This is a companion piece to the earlier piece on Using US Airways Miles on AA. You may want to start there for basics on the merger and what is new as of today.
Day 1- You Have to Start Somewhere
Today’s the first day that AA and US frequent flyer programs have had the ability to earn and use Miles on each other’s flights. We already discussed the tips and tricks for finding and booking AA flights with USDM, today we’ll also discuss the opposite–using AA miles on US Airways Flights.
Some of this will overlap with the other post, but I’ll do my best to keep that to a minimum. I’ve mostly split them to keep the comments on each separate. That should help keep answers focused on each program and a little less confusing to those who have limited exposure to the other program.
(Almost)Nothing’s changed on AA.com
Contrary to the small changes on USAirways.com, AA’s site is identical to what it looked like yesterday. This is likely because AA.com has always had the ability to search for (some) partner airline awards, while USDM’s program only allowed only US searches until today.
In fact the only change I could detect was on this page:
Where US Airways is now listed as a “Other Airline Participants” along with Alaska and Hawaii. I’m surprised AA has relegated US into the “other” category–Are you not proud of US Airways? Do you not want the world to see that you’re equals? At least mention that you’re hitched and are moving in together. If I was US Airways I’d be a little upset about being last on the list like this 😉
Same Flights–Different Prices
I’ll be using an identical search to my earlier US Airwas post so we can look at apples-apples comparisons. The search for a flight from BUF to SFO on May 7th returns page after page of results, including the exact flight we booked with US Airways miles:
This prices at the same 25k each way, 50K round trip. However unlike US pricing AA allows one way awards. So you’re able to book this BUF-SFO one way and pay just 25,000 AA Miles. You also aren’t hit with any “award processing fees” or that type of US Airways nonsense.
When are AA Miles right for these trips instead of US miles? That’s really a topic for another post–but also something your personal Mileage Conservation plan should address.
With AA.com and US flights, What You See Is What You Get–No star alliance flights are bookable with AA miles and they never will be. Neither will United flights ever be bookable with AA miles, so the example we used earlier today of an AA/UA flight has to happen with US miles, and has to happen before March 30, 2014.
What you do get are all low level US awards, all AA awards, and all partner/alliance flights that were bookable on aa.com prior to this. AA.com is still a much easier to use booking site–but that shouldn’t mean you use it by default. There will be times when a booking on AA.com will cost you more, such as a low level, all US Airways metal award if you hold the USDM CC.
Using AA.com for US Airways Searches
Doing searches on AA.com for US Airways flights is a nice way to cut through all the mid/high level US Airways flights that are shown on USairways.com. I’m going to prefer using AA.com for US Airways low level searches from now on. Perform such a search by inputting your preferred dates, and then on the flight selection screen un-checking all other airlines:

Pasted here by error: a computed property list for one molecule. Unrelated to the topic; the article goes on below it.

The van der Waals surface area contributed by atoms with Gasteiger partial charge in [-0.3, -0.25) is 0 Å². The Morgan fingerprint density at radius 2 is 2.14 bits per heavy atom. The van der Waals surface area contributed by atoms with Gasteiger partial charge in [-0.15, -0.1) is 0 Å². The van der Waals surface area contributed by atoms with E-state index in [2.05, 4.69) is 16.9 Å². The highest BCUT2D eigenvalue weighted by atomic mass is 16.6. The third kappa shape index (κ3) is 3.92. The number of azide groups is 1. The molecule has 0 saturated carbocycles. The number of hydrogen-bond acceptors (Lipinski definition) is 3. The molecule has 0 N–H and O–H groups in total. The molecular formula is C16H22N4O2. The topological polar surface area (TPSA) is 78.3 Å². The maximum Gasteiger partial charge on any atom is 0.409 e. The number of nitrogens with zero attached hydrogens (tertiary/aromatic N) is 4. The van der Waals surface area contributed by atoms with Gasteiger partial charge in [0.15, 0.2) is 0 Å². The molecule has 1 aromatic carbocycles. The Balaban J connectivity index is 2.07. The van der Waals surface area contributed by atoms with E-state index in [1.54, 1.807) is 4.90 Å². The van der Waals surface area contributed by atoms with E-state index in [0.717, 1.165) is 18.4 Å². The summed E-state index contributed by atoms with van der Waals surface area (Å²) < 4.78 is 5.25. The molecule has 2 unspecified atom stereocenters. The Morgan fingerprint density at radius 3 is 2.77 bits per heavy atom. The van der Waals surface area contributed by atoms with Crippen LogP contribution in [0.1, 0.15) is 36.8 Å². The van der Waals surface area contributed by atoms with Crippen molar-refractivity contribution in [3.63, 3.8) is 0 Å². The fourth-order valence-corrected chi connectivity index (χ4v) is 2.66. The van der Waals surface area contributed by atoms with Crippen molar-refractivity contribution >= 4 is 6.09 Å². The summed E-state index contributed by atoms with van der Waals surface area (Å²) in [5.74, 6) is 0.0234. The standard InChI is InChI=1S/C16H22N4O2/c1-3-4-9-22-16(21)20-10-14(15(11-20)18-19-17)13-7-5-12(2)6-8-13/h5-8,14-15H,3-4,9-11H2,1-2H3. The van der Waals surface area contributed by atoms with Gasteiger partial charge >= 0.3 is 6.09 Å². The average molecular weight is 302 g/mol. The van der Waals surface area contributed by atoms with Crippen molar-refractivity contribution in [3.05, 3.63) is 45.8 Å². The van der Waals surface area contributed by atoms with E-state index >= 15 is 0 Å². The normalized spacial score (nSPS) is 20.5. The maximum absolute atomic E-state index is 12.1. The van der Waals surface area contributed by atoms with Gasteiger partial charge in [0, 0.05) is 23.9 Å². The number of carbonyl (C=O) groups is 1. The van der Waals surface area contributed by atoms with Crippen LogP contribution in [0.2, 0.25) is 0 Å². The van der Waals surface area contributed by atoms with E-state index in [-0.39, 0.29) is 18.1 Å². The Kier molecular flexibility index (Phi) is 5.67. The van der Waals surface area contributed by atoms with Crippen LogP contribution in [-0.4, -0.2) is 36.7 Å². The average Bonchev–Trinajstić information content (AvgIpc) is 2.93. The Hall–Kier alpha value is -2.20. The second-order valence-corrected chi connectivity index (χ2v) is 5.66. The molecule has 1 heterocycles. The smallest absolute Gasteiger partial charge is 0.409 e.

Don’t forget your 10% AA Credit Card Rebate
If you’re a holder of certain AA credit cards you can be refunded 10% of your spent AA miles per year, up to 10,000 miles per account. Robert at Awardbookingservice.com had a good write up about this just before the new year.
This refund would include the above US Airways flights–so that is something to consider. In a mixed US/AA type award you’d save by booking with AA miles instead of US Miles. You’d wouldn’t be eligible for your 5k US Airways CC award discount because of the AA metal. Instead the 10% savings for holding an AA card would make the cost cheaper to book with AA miles. Again we’ll get into this in a future post on exploiting loopholes, but I wanted to include it today just as a brief overview
The Future is Now (With AA Miles)
Not a whole lot is going to change after today for bookings with AA miles. Plenty of people are looking forward to booking US Airways flights with Avios–booking CX with US Airways Miles, and more options. Those types of bookings won’t happen until USAirways is in oneworld. But for AA bookings, things won’t change much more after today.
You’re looking at the future of AA, love it or hate it–now is the time to take advantage of it where you can.
Update on Gateway Cities and off-peak awards: reader ff_lover asked about this one in the US airways post, so I’m posting a full answer here for completeness. N.A. Gateway cities can include US Airways flights, allowing free one ways with US Airways. I’ll put some more of this together in another post, but for now here’s a sample flight:
In the above LHR-FRA-CLT allows CLT as the N.A. Gateway, and a free stop, with a continuation to Hawaii.
And, as you can see above the award to Europe counted for Off-peak 20k pricing. In fact Europe, South America, Hawaii, and Japan/Korea are all bookable with AA miles at off-peak pricing, even on US Airways flights. Unfortunately Central America, the Carribean and Mexico are not able to be booked with AA miles on US Metal for off peak pricing:
Update #2 on Holds: F2B’s very own The Mr Pickles confirmed on Twitter that holds with AA miles on US Flights are limited to 24 hours:
— Joshua Pickles (@TheMrPickles) January 7, 2014
Everything below this line is automatically inserted into this post and is not necessarily endorsed by Milenomics:
– Written by Sam Simon. All ideas are my own, but I encourage you to see my point of view and I promise I’ll try to do the same. Connect with me on Twitter @Milenomics.